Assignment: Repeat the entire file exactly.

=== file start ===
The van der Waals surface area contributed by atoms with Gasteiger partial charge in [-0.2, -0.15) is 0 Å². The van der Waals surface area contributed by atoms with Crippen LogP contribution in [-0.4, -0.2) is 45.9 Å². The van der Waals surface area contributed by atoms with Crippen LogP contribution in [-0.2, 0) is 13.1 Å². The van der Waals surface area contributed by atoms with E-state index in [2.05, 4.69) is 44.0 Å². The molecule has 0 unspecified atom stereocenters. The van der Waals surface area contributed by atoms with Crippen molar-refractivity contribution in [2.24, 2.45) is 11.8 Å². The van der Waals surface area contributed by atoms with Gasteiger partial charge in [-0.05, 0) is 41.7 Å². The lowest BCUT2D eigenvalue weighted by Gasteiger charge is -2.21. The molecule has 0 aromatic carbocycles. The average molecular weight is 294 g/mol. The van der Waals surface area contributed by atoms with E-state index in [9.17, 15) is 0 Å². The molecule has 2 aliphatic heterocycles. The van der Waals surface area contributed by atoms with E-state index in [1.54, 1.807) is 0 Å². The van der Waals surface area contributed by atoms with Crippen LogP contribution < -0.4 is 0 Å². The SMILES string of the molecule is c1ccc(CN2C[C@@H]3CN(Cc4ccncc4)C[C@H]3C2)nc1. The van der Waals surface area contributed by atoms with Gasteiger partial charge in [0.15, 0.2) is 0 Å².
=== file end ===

The van der Waals surface area contributed by atoms with Gasteiger partial charge in [-0.2, -0.15) is 0 Å². The van der Waals surface area contributed by atoms with Crippen LogP contribution in [-0.4, -0.2) is 45.9 Å². The van der Waals surface area contributed by atoms with Crippen LogP contribution in [-0.2, 0) is 13.1 Å². The van der Waals surface area contributed by atoms with E-state index in [2.05, 4.69) is 44.0 Å². The molecule has 0 unspecified atom stereocenters. The van der Waals surface area contributed by atoms with Crippen molar-refractivity contribution in [2.24, 2.45) is 11.8 Å². The van der Waals surface area contributed by atoms with Gasteiger partial charge in [-0.05, 0) is 41.7 Å². The lowest BCUT2D eigenvalue weighted by Gasteiger charge is -2.21. The molecule has 0 aromatic carbocycles. The average molecular weight is 294 g/mol. The van der Waals surface area contributed by atoms with E-state index in [9.17, 15) is 0 Å². The molecule has 2 aliphatic heterocycles. The van der Waals surface area contributed by atoms with E-state index in [1.54, 1.807) is 0 Å². The van der Waals surface area contributed by atoms with Crippen LogP contribution < -0.4 is 0 Å². The SMILES string of the molecule is c1ccc(CN2C[C@@H]3CN(Cc4ccncc4)C[C@H]3C2)nc1. The van der Waals surface area contributed by atoms with Gasteiger partial charge in [0.15, 0.2) is 0 Å².